Not everyone understands the joys of RV living. Whether one purchases an RV or trailer for family vacations or plans and saves for a retirement of traveling across the country, the choice of vehicle is critical. A consumer may spend much time researching models and visiting dealers before making the purchase. However, if the new purchase is a disappointment because the owner must make numerous trips to the mechanic for repairs, the RV may fall under California's lemon law.
A lemon is not necessarily a broken down used vehicle that is beyond repair. Because of the methods manufacturers use to build RVs, it is not uncommon for owners of new vehicles to experience issues with the drivetrain, chassis or chassis cab. Depending on the circumstances, issues with any of these may be covered by lemon laws.
In general, if a new RV requires numerous repairs for the same defect, has a series of issues while still under warranty, or spends 30 days or more out of commission because of repairs, it may be a lemon. Not every state includes RVs in their lemon laws. Because many consumers cross state lines in search of the perfect RV, it is important for them to understand that the state where they purchase their vehicles is the state whose laws apply.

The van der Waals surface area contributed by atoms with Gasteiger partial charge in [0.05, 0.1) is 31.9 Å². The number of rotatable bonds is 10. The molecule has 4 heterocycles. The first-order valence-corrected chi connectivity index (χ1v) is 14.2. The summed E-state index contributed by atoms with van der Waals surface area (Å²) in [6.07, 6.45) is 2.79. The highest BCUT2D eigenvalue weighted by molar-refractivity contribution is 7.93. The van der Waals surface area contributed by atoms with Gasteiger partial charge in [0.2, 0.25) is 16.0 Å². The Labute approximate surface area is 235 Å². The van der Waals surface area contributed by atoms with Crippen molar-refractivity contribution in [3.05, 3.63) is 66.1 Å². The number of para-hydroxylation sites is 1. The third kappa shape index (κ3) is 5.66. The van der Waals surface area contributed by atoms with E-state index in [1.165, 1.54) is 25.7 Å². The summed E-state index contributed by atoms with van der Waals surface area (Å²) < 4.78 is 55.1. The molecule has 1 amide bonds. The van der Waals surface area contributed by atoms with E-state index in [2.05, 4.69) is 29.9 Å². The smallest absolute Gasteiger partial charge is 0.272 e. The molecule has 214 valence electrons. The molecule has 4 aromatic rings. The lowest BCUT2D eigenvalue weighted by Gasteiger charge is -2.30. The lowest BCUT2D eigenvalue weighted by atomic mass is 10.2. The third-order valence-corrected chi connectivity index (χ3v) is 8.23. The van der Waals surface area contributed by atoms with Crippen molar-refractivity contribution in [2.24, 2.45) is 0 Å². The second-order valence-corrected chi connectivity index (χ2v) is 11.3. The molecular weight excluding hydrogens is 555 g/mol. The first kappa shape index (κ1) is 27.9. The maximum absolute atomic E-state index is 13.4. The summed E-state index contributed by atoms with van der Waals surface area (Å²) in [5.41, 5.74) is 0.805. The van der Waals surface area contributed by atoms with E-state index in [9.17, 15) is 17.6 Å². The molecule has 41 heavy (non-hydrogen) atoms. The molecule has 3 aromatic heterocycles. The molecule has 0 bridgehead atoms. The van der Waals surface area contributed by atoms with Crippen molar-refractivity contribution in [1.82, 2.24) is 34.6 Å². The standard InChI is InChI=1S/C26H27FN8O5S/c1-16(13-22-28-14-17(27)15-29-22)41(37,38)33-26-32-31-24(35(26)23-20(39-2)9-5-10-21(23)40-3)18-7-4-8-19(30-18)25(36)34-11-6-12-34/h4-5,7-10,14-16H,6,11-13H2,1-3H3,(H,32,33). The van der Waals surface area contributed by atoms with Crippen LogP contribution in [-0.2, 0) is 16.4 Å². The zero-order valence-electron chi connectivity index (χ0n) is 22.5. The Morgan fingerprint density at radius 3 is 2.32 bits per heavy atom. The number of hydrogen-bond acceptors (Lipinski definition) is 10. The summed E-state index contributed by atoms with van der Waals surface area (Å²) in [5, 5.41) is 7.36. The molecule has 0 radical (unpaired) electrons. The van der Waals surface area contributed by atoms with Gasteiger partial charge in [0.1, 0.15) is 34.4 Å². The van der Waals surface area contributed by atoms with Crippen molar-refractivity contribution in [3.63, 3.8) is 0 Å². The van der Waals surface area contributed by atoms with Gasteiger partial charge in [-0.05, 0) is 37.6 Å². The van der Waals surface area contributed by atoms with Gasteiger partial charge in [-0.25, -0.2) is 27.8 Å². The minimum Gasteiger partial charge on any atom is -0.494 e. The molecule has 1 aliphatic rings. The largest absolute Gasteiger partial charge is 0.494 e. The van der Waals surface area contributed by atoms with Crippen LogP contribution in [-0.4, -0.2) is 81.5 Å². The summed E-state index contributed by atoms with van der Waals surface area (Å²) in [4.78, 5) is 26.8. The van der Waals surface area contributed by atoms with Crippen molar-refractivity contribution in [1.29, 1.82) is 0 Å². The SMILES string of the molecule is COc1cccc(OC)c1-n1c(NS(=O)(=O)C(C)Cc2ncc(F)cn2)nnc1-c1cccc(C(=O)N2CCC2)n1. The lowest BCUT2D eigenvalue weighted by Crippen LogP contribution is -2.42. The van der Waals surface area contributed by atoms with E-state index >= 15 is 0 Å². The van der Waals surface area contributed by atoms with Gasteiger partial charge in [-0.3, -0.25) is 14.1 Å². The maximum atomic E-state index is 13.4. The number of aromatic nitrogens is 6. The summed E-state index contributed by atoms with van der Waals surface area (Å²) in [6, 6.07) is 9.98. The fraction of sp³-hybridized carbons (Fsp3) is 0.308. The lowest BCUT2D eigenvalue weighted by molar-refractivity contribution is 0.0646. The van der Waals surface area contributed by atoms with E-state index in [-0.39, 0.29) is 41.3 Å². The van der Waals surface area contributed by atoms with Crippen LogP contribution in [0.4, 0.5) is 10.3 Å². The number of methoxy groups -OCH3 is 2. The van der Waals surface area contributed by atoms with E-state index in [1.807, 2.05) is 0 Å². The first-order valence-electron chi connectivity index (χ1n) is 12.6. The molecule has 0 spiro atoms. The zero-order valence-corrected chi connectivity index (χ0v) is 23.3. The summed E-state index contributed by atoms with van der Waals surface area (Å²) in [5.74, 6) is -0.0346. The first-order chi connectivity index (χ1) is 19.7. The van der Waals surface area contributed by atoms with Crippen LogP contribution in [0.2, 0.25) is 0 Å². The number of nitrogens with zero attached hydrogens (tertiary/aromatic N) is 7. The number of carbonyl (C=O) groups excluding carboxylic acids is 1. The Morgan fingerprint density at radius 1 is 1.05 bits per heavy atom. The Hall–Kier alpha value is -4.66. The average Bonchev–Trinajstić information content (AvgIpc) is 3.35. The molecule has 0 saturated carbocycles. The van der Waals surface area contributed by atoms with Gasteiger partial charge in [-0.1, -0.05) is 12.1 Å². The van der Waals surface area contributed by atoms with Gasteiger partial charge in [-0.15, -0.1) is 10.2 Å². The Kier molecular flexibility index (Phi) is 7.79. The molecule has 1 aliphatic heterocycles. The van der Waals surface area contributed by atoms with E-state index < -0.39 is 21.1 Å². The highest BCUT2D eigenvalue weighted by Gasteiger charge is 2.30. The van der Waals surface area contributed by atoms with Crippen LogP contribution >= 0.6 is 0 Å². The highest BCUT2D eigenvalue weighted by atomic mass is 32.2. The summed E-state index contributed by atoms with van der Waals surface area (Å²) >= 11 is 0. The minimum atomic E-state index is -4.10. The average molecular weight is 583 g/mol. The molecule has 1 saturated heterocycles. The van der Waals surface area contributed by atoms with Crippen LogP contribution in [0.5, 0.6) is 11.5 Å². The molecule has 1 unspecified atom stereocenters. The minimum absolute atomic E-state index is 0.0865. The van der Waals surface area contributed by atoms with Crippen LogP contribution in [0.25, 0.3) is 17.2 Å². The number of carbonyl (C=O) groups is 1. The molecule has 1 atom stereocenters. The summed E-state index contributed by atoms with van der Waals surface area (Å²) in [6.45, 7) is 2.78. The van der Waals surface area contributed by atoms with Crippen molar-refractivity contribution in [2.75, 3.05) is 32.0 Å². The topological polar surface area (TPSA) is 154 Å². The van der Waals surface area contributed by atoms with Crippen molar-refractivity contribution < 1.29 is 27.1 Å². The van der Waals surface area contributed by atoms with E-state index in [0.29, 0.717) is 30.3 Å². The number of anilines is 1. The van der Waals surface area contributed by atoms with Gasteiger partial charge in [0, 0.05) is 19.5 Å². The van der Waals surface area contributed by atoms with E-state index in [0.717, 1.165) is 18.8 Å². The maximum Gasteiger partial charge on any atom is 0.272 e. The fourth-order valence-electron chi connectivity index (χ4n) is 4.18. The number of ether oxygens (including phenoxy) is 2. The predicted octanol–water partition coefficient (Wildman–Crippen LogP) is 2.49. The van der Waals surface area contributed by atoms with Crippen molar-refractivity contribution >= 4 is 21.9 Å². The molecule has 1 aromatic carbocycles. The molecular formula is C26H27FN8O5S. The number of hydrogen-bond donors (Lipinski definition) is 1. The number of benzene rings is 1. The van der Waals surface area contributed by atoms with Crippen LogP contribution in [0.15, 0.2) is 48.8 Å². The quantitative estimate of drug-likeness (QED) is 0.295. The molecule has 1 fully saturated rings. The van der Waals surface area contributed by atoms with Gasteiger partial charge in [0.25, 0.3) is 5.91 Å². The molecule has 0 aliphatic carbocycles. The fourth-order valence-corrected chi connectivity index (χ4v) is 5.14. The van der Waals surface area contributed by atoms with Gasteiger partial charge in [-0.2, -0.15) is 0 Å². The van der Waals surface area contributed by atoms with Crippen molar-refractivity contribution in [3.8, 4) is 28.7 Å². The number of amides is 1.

California's lemon law requires the manufacturer to replace or repurchase a vehicle that gives a consumer the above issues. Understandably, a manufacturer may be less than willing to comply with these regulations. In such a case, an RV owner can turn to a skilled and experienced consumer protection attorney for assistance in obtaining satisfaction from the manufacturer of a defective RV.